Steely Dan

Discussion in 'Bad Dog Cafe' started by chet again, Jun 15, 2019.

  1. Vermoulian

    Vermoulian Tele-Meister

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    When I was a kid just musically coming of age, Gaucho was their current album and getting radio play, so that record has always had a special place for me, especially "Time Out of Mind". Pretty early into the CD era I picked up a copy of A Decade of Steely Dan, which introduced me to their older stuff. I always liked them, but I only really came to appreciate them later on, after years of listening to and playing music. As I learned more about music, I've come to understand how a lot of my youthful favorites did what they did, a bit of pulling back the curtain, which doesn't necessarily mean I like songs less, but they may not be as amazing and mind-blowing as they were when I was younger. Except for Steely Dan. Decades on, I'm still blown away by what they do. The more I learn about music, the more I can get out of their work.

    I don't think anybody else in the last 60 or 70 years has managed to meld the sophistication of jazz with the catchiness and accessibility of pop the way they did. Unfortunately some fans from each side of that spectrum looked down on them for the influences of the other, but in the grand scheme of things I think history will vindicate them.

    A few years back, they did a series of shows here in Chicago in which over several days they played shows featuring the full start-to-finish albums of The Royal Scam, Aja, and Gaucho. Aja has always been one of my wife's favorite records so we went to that show, although left to my own devices I would have opted for Gaucho (but I love Aja as well). Walter Becker was still around. In retrospect I wish I'd just bit the bullet and gotten tickets for all of them, because they had Larry Carlton playing with them for the Royal Scam show.
     
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  2. Muddslide

    Muddslide Friend of Leo's

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    For the most part, Steely Dan are a little too close to fusion for me. I find a lot of their work a bit too polished and smooth for my liking.

    That said, they also have a lot of songs that I think are clever and brilliantly executed, with great musicianship.

    I dig some of their tunes peppered throughout their discography, but my favorite album by them, hands down, is Countdown to Ecstasy. For some reason, the majority of Steely Dan songs I like are on that album.
     
  3. chet again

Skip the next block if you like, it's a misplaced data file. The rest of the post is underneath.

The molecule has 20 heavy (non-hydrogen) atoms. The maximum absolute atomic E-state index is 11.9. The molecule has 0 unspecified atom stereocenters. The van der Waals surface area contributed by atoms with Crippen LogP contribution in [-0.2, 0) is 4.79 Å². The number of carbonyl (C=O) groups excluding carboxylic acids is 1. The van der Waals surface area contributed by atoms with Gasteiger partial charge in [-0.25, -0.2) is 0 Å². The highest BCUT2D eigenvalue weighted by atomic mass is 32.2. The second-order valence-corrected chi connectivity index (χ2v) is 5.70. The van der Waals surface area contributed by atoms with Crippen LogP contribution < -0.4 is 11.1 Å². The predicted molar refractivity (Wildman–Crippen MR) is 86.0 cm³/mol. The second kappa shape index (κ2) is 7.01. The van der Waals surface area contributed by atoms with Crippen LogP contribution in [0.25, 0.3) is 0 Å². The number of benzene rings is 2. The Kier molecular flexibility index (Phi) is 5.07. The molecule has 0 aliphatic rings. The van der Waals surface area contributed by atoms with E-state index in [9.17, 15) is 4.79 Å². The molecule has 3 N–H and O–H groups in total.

chet again Tele-Afflicted

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    I re-read the Larry Carlton interview and he said he used an old Fender Tweed Deluxe for the Royal Scam solos (along with his Gibson 335).
     
  4. chris m.

    chris m. Poster Extraordinaire

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    Vermoulian, interesting points. If you think of other acts around that time that were also trying to blend jazz, rock, and pop, Steely Dan definitely stands out, IMO. Chicago was one.
    Then there were fusion acts like Return to Forever. I'm sure there were many others that don't come to my mind at the moment, but that's kind of the point. There's a whole bunch of Steely Dan songs
    that have stood up over time. Not only were they at the pinnacle of analog studio production, but they knew how to write catchy tunes with interesting lyrics and strong hooks.

    Or to think of it another way, nobody else sounded like Steely Dan. All great acts develop their own unique, signature sound that doesn't sound like anybody else. They did that. Love them
    or hate them, but at least they were unique. I can respect any band that pulls that off successfully, even if I'm not a fan of the music. I generally don't have much interest in bands that
    seem totally derivative to me. Of course all acts borrow from others....and so there can be debate as to how iconic a particular act really is. But I don't think there's much debate on the uniqueness
    of SD.
     
  5. MDent77

    MDent77 Tele-Afflicted

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    Brilliant writing with many fantastic guitar solos. IMO still worth seeing live Donald Fagen can be a little rough vocally but the band is top notch; Keith Carlock {Drums} & Freddie Washington {Bass} have killer groove and they're like glue.
     
  6. Muddslide

    Muddslide Friend of Leo's

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    Well said. I agree. Like I say, I dig quite a few SD songs, but most of their work is not really up my alley.

    They fall into a category for me of bands or artists who I admire but don't necessarily care to listen to much of.
     
  7. chris m.

    chris m. Poster Extraordinaire

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    I would put Zappa in that category, too. I can admire him for his uniqueness, but I don't really care to listen to it.
     
  8. Dr. Bill

    Dr. Bill Tele-Afflicted

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    Don't forget Donald Fagan's The Nightfly. Basically Steely Dan without quite so much irony.
     
  9. bcorig

    bcorig Friend of Leo's Silver Supporter

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    Ha! I’ve had that thought on several occasions. Phil Woods’ solo is breathtaking (I had a College Dorm mate who was a jazz guy and loved Phil Woods so I actually knew who he was).
    I recall when the Beatles showed up American R&B songs, which I grew up on, usually included sax solos. They just replaced that with guitar solos and fills. And Roger McGuinn was listening to Coltrane. The DC 5 had a sax but it was mostly for rhythm or instrumentals.
     
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